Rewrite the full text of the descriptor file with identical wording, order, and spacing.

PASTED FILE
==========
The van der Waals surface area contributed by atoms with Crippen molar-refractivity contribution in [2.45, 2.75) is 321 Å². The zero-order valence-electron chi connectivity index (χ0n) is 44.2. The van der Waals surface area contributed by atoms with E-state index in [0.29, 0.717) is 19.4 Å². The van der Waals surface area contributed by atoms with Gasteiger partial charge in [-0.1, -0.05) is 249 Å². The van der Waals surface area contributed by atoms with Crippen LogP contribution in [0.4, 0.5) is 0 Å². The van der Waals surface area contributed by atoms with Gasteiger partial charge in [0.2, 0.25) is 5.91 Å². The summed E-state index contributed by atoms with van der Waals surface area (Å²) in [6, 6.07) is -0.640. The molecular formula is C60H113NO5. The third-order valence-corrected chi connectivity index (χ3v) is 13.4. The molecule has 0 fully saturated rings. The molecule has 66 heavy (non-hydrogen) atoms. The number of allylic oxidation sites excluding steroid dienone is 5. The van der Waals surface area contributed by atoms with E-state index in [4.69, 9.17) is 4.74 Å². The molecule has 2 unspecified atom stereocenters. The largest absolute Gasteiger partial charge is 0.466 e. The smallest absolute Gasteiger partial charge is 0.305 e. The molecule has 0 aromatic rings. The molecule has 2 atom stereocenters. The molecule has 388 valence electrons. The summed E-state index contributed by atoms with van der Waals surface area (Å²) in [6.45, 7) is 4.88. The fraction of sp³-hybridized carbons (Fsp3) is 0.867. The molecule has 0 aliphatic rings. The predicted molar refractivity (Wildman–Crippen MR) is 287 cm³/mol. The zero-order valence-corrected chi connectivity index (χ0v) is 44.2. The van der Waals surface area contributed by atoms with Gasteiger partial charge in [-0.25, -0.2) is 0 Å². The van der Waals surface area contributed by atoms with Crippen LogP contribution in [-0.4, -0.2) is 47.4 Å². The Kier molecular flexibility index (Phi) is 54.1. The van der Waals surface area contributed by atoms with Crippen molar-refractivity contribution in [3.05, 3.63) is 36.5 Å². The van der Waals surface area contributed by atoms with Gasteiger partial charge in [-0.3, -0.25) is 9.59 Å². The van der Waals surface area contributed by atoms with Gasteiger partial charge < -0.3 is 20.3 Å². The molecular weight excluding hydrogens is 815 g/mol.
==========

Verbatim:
The van der Waals surface area contributed by atoms with Crippen molar-refractivity contribution in [2.45, 2.75) is 321 Å². The zero-order valence-electron chi connectivity index (χ0n) is 44.2. The van der Waals surface area contributed by atoms with E-state index in [0.29, 0.717) is 19.4 Å². The van der Waals surface area contributed by atoms with Gasteiger partial charge in [-0.1, -0.05) is 249 Å². The van der Waals surface area contributed by atoms with Crippen LogP contribution in [0.4, 0.5) is 0 Å². The van der Waals surface area contributed by atoms with Gasteiger partial charge in [0.2, 0.25) is 5.91 Å². The summed E-state index contributed by atoms with van der Waals surface area (Å²) in [6, 6.07) is -0.640. The molecular formula is C60H113NO5. The third-order valence-corrected chi connectivity index (χ3v) is 13.4. The molecule has 0 fully saturated rings. The molecule has 66 heavy (non-hydrogen) atoms. The number of allylic oxidation sites excluding steroid dienone is 5. The van der Waals surface area contributed by atoms with E-state index in [4.69, 9.17) is 4.74 Å². The molecule has 2 unspecified atom stereocenters. The largest absolute Gasteiger partial charge is 0.466 e. The smallest absolute Gasteiger partial charge is 0.305 e. The molecule has 0 aromatic rings. The molecule has 2 atom stereocenters. The molecule has 388 valence electrons. The summed E-state index contributed by atoms with van der Waals surface area (Å²) in [6.45, 7) is 4.88. The fraction of sp³-hybridized carbons (Fsp3) is 0.867. The molecule has 0 aliphatic rings. The predicted molar refractivity (Wildman–Crippen MR) is 287 cm³/mol. The zero-order valence-corrected chi connectivity index (χ0v) is 44.2. The van der Waals surface area contributed by atoms with Gasteiger partial charge in [-0.25, -0.2) is 0 Å². The van der Waals surface area contributed by atoms with Crippen LogP contribution in [-0.4, -0.2) is 47.4 Å². The Kier molecular flexibility index (Phi) is 54.1. The van der Waals surface area contributed by atoms with Crippen molar-refractivity contribution in [3.05, 3.63) is 36.5 Å². The van der Waals surface area contributed by atoms with Gasteiger partial charge in [-0.3, -0.25) is 9.59 Å². The van der Waals surface area contributed by atoms with Gasteiger partial charge < -0.3 is 20.3 Å². The molecular weight excluding hydrogens is 815 g/mol.